These brilliant stories deal with love and life in Louisiana during the Civil War through the turn of the century. The Cajun and French-Creole traditions make a rich backdrop for these deeply human tales. In "Disirie's Baby" a young plantation owner marries and has a child with features of the slave race; in "A Lady of Bayou St. John" a young woman becomes a devoted wife after her husband is killed; in "The Story of an Hour" a woman is surprised by her feelings at the news of her husband's death. Other stories include "Love on the Bon-Dieu," "The Unexpected," "Fedora," "The Godmother," and "At the 'Cadian Ball." After more than a half century of neglect, Kate Chopin's writings have at last regained the attention of readers, writers, and critics. These stories, some of her best, demonstrate her special insight and understanding of irony.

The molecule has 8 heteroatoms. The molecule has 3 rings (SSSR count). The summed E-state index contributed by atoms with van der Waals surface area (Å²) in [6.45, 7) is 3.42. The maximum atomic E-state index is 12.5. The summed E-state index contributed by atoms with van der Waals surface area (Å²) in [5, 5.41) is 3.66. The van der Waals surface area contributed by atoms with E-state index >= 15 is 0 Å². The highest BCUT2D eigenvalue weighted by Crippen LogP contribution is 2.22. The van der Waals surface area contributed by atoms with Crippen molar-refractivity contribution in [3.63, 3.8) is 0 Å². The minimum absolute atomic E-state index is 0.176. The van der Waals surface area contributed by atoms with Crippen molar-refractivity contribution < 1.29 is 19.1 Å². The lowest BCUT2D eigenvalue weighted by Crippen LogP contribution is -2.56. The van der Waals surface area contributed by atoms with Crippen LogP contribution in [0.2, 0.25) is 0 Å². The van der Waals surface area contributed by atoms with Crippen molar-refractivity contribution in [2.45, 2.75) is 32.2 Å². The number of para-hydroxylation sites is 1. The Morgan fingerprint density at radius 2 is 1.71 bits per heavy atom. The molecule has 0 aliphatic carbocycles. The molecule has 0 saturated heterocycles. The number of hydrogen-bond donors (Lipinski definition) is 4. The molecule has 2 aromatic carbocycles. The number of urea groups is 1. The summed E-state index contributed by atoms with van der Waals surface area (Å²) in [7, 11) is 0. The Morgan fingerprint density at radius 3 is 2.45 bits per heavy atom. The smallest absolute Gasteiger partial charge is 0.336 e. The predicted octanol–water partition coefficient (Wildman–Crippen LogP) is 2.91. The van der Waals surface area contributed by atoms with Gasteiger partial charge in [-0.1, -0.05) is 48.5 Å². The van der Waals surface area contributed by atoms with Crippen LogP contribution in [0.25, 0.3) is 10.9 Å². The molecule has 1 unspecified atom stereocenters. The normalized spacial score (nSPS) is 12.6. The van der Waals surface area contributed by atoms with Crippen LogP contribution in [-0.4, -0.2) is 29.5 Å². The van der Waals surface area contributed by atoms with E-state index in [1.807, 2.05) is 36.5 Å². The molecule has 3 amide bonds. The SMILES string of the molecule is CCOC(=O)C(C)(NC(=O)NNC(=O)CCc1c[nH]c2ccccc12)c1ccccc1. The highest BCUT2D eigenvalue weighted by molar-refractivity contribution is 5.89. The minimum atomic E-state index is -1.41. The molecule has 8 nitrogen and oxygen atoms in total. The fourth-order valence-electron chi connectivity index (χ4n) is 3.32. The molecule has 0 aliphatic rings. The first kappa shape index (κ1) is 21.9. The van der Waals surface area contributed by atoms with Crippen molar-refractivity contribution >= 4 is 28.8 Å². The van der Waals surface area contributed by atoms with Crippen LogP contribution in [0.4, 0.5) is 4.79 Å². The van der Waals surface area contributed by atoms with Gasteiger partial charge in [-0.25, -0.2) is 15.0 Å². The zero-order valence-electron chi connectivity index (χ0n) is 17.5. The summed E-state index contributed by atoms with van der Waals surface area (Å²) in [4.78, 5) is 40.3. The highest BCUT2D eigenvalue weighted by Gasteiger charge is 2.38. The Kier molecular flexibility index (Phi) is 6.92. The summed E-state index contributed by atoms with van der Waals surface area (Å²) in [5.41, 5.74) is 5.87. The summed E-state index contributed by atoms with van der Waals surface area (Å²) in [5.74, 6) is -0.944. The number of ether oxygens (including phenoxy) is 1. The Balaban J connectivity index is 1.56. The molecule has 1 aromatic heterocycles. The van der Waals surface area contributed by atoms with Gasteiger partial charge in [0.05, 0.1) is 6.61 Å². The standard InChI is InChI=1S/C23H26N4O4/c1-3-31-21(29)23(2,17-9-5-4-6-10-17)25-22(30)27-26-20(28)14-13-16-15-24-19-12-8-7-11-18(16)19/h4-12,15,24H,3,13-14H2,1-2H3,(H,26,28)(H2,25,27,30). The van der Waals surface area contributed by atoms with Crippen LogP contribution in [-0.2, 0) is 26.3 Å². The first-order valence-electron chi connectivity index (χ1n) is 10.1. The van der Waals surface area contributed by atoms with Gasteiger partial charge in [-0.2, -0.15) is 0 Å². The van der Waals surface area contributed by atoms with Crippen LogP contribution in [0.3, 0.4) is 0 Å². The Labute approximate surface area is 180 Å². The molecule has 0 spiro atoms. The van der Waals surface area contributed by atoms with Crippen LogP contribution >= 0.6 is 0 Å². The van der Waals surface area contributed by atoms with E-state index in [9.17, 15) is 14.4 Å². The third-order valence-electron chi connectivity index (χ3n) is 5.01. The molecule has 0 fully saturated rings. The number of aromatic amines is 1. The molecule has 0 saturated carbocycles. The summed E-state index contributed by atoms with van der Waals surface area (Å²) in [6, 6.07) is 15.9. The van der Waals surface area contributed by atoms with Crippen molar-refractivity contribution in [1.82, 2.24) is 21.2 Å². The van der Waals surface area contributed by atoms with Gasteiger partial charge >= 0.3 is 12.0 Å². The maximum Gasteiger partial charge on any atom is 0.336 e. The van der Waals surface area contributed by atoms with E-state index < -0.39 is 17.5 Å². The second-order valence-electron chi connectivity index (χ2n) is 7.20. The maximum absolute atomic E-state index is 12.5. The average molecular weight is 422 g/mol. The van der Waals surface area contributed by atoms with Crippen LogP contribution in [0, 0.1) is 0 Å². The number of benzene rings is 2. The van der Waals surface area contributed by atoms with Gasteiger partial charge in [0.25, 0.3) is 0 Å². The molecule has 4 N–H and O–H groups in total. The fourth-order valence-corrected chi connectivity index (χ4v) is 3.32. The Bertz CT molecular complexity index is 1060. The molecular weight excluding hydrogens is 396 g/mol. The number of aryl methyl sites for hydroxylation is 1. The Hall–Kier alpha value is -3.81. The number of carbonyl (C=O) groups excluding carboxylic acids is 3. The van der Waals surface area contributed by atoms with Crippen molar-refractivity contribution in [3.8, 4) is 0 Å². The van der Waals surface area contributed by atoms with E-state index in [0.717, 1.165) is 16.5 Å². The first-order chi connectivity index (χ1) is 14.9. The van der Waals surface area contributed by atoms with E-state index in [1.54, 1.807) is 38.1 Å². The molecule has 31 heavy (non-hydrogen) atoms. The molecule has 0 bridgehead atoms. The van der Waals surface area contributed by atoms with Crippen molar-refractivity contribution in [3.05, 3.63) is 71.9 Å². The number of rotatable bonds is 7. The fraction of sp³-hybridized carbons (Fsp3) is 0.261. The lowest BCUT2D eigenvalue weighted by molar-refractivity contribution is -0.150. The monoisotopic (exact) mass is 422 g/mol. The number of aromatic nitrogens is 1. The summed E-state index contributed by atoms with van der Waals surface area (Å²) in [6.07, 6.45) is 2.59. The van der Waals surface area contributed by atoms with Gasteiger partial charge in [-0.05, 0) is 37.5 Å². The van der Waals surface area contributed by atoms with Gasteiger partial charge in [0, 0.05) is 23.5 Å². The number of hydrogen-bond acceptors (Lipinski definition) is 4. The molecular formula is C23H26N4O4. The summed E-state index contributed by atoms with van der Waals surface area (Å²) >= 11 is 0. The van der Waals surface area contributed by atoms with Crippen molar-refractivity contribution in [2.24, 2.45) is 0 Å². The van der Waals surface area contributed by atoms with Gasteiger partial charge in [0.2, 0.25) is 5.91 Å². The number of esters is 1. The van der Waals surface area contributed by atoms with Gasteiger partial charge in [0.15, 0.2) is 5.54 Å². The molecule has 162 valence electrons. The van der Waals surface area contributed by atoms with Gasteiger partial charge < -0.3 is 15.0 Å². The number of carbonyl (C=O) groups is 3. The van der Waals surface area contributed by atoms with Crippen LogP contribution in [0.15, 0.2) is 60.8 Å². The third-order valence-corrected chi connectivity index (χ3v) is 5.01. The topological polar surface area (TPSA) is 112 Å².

"The recording is horrible!"
These heartwarming stories, from a forgotten 19th-century master, depict the lives of women in the Louisiana of a hundred years ago. The title story, "Charlie," introduces us to a spirited tomboy on the verge of becoming a young lady. "Tante Cat'rinette" is the story of an old black Creole. "A Matter of Prejudice" shows us the changes in a French grandmother. "Beyond the Bayou" tells of a black Creole woman who saves the life of a young boy. "A Pair of Silk Stockings" relates a young mother's temporary escape from poverty, while "Regret" tells the story of a spinster who must deal with 4 young children. Kate Chopin (1850-1904) is one of America's finest writers of short stories. These unabridged selections demonstrate her fine insight. Jacqueline Kinlow's performance is well-suited to the spirit of the works.